The vitamin B complex family works to keep your body running efficiently. B vitamins as a whole help your body convert essential nutrients to fuel so that you can groove through your busy life. Part of this larger spinning gear is vitamin B1, which serves its own unique functions. Here’s why incorporating vitamin B1, also known as thiamine, into your diet is so important. This is How Vitamin B1 Helps Your Metabolism and Nerves.
Vitamin B1, or thiamine, is a coenzyme that is needed to extract nutrients from the foods you are eating and repurpose them into ATP energy. The ATP energy molecule is necessary for the transfer of chemical energy within cells. Without thiamine, molecules found in protein and carbohydrates cannot be used to their fullest potential to carry on their necessary functions.
According to Dr. Sherry Ross of Providence Saint John’s Health Center, vitamin B1 is involved in many bodily functions. It works with the heart, nervous system, and muscles, and additionally aids in carbohydrate metabolism and enzymatic processes. The two best reasons to consume vitamin B1 are for proper energy metabolism and central nervous system functioning. Without it, a thiamine deficiency could cause complications to the brain, muscles, heart, and gastrointestinal system. So, what foods should you eat?
Vitamin B1 plays a major role in the metabolism of energy. This is because it works to metabolize carbohydrates, turning starches into sugars to give you a boost of energy. The best plant-based sources of vitamin B1 can be found in certain seeds, nuts, beans, and enriched grain products. Nutritional Yeast contains 790% of your DV of thiamine in a 1/4 cup serving. Nutritional yeast is also rich in other B vitamins, including B12! So, try this yeast covered Cheesy Garlic and Onion Tofu Scramble for breakfast.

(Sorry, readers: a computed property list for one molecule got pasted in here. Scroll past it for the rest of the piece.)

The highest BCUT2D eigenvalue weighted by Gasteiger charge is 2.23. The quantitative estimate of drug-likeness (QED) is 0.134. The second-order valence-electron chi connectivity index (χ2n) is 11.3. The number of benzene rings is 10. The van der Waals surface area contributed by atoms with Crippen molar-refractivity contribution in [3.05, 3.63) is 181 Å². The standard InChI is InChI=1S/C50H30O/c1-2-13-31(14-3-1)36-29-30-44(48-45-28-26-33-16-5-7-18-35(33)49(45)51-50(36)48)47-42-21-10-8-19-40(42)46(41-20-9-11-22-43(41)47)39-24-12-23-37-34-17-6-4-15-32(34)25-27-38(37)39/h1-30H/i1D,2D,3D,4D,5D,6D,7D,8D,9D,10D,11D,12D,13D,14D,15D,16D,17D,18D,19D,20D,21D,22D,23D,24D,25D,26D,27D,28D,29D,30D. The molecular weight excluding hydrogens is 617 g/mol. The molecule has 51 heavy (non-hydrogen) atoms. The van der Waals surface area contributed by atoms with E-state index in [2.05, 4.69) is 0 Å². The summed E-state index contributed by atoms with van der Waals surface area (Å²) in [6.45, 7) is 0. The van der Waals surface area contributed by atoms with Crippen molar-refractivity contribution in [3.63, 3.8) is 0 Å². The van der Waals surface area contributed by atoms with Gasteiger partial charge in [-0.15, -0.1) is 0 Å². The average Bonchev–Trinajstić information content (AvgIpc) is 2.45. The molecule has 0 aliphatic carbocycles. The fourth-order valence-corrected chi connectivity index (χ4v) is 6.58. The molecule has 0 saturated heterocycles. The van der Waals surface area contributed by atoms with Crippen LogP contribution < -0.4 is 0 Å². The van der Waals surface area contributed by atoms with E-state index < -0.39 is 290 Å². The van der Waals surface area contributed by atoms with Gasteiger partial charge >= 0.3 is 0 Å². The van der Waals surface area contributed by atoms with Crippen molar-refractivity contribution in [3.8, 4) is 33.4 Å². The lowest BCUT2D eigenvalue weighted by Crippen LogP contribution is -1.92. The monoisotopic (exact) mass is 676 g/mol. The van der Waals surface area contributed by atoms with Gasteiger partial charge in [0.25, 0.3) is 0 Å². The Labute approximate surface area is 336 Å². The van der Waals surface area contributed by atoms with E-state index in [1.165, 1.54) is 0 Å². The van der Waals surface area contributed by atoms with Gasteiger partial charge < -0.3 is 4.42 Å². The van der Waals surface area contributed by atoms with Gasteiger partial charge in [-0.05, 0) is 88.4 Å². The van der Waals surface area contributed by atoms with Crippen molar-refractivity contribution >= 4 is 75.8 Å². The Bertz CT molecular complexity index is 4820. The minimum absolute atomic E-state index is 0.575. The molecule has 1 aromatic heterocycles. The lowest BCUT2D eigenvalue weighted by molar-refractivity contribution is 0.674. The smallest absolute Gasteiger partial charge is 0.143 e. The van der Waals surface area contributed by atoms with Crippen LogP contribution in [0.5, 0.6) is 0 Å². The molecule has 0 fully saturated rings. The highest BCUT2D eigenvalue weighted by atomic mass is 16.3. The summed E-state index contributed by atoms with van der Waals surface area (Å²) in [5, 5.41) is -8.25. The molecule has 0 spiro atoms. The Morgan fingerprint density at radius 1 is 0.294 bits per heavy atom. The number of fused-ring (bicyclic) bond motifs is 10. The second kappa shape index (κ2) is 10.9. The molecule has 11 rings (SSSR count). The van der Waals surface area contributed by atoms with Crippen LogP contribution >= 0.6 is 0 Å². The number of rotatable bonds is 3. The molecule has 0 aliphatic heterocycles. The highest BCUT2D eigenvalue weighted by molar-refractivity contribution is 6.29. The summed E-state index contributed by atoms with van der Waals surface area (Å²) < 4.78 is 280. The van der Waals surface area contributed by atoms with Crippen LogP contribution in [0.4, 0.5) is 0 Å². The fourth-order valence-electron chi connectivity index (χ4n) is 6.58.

Seaweed (especially Spirulina)has a DV of 216% of B1 in just one cup! It is also a good source of Vitamin K, Magnesium, and Potassium. This Coconut Spirulina Superfood Smoothie is an easy way to boost energy and protein intake with real food.
Sunflower Seeds contain 82% of your DV in 1/2 cup serving. These Spelt-Flax Crackers With Sunflower Seed Pate have the perfect crunch. The pate is creamy, with just the right amount of tanginess. Serve these crackers and pate alongside any other spread, like hummus or cashew cheese, as an appetizer at parties and they’ll be a guaranteed hit.
Macadamia Nuts have 132% of your DV of B1 in one cup. So these Coconut Snowballs With Macadamia Core are a great and tasty option. They do not hold back on coconut flour! The snowballs only require 7 ingredients and are grain-free and refined sugar-free.
These Tempeh Black Bean Burgers With Creamy Dill Sauce are perfection. Black beans contain 48% of your DV in just one cup, and are also loaded with fiber and protein! This tempeh burger is perfected by mixing black beans and tempeh and it’s baked, not fried. Pair with the homemade creamy dill sauce for the perfect flavor combo!
Enriched Grain Products (rice, pasta, oats)contain added doses of thiamine. So, this Protein-Packed Breakfast Quinoa Bowl will work wonders. Morning Quinoa is a filling vegan and gluten-free breakfast that will keep you feeling full for hours. It is topped with protein-packed seeds and nuts for extra staying power.
Supplementing with a B-complex vitamin which includes vitamin B1, will ensure you’re getting what you need. Some brands to consider that offer a vegan B-complex vitamin is VegLife, Garden of Life, and EZ Melts!
For more information on B1 like B Vitamins: How to Get Them in a Vegan Diet, we recommend downloading our Food Monster App, which is available for both Android and iPhone and can also be found on Instagram and Facebook. The app has more than 10,000 plant-based, allergy-friendly recipes, and subscribers gain access to new recipes every day. Check it out!
Lead image source: Cheesy Garlic and Onion Tofu Scramble